The Board, chaired by Philip A. Swan, provides leadership in carrying out the Master Chorale's mission to share the spectrum of choral music with the widest possible audience. "We are very fortunate to add Alex G. Romain, Laura Smolowe and Andrea Williams to the Master Chorale's Board of Directors," said Swan. "Their extensive backgrounds and areas of expertise will bring indispensable value to the Board, and will help us realize the Master Chorale's vision as we look towards the future."

"We are thrilled to announce the first phase of our leadership expansion with the election of Alex, Andrea and Laura," said Jean Davidson, President & CEO. "These three new board members will bring their unique perspectives on the community that we serve here in LA, and around the world."

--Lisa Bellamore, Crescent Communications

Death of Classical Announces The Crypt Sessions Winter 2020 Performances
Death of Classical is excited to announce a trio of Winter performances of The Crypt Sessions, its acclaimed concert series of chamber music at the Crypt Chapel under the Church of the Intercession in Harlem.

The season begins on January 13 with self-proclaimed "classically trained garage band" string trio Time for Three performing a program entitled "Mavericks." On February 14, harpist Bridget Kibbey will be joined by mandolinist Avi Avital in a special Valentine's Day program - because nothing says "I Love You" like a gothic Crypt Chapel. And then on March 6, the historically-informed performance experts of the Diderot String Quartet, accompanied by the inimitable Harry Bicket on harpsichord, will perform "Journeys," a baroque program of lesser-known gems.

Each performance will begin with a pre-concert reception of wine and cheese, before guests descend to the crypt for the concert. Pianos for The Crypt Sessions are generously provided by Yamaha.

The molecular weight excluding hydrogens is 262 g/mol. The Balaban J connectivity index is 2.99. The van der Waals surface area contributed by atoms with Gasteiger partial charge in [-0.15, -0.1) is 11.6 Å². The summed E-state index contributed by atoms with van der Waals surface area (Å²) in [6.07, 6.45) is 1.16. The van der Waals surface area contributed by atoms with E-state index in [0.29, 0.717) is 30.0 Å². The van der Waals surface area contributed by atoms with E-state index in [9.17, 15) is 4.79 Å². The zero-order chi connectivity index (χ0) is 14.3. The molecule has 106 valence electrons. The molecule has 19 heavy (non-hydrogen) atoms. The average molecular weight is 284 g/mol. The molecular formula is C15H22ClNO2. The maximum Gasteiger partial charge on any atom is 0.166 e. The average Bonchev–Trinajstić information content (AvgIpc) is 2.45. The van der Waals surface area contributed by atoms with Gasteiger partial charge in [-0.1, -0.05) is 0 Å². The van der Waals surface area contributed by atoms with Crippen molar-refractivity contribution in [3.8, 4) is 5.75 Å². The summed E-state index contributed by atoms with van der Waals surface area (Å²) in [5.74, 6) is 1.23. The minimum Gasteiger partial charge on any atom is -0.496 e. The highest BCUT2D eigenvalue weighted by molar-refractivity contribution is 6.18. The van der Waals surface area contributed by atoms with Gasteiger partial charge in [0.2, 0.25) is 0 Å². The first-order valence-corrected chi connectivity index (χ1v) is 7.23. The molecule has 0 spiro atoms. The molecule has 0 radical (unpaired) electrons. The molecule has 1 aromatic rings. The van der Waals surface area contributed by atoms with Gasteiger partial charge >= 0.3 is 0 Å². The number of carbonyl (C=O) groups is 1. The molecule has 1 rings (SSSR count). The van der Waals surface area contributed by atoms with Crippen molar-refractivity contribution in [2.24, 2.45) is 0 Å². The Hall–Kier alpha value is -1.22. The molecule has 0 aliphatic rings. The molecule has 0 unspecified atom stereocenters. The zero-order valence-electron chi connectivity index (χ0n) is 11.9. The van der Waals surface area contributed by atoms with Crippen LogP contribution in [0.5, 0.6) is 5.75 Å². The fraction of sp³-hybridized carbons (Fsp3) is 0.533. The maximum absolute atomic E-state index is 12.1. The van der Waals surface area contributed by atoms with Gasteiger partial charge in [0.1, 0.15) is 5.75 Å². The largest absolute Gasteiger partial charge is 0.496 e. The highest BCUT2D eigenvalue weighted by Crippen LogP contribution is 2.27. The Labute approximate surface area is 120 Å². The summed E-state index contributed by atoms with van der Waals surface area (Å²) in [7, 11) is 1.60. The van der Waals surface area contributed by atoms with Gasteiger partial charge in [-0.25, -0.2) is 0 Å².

For further information, visit https://www.deathofclassical.com/cryptsessions

--Andrew Ousley, Unison Media

Giancarlo Guerrero Brings the NFM Wroclaw Philharmonic to U.S.
This winter, the NFM Wroclaw Philharmonic embarks on a twelve-city US tour with conductor Giancarlo Guerrero, Music Director of the Polish orchestra since 2017. This tour is the first time the orchestra has toured the United States since 2012. Throughout the tour, the orchestra will perform works of Polish composers from across generations, including Frederic Chopin, Karol Szymanowski and Witold Lutoslawski, an original patron of the National Forum of Music (NFM) in Wroclaw. Johannes Brahms, a composer with close ties to Wroclaw will also be represented on tour along with other Central European composers Antonin Dvorák and Béla Bartók.

The NFM Wroclaw Philharmonic begins the tour on January 10 in Ft. Myers, FL and goes on to Gainesville (January 11), Daytona Beach (Jan 12) and West Palm Beach, FL (Jan 13-14) performing a Szymanowski Concert Overture or Lutoslawski Symphonic Variations; Dvorák's "New World" Symphony or Brahms's Symphony No. 1 and Chopin's Piano Concerto No. 2 with pianist David Fray, described by Die Welt as the "perfect example of a thinking musician." Polish violinist Janusz Wawrowski joins the tour for the Szymanowski Violin Concerto in a second concert in West Palm Beach also including Lutoslawski Symphonic Variations and Brahms Symphony No. 1. The orchestra performs an all- orchestral program of Lutoslawski, Szymanowski and Dvorák in Greenville, SC on January 19.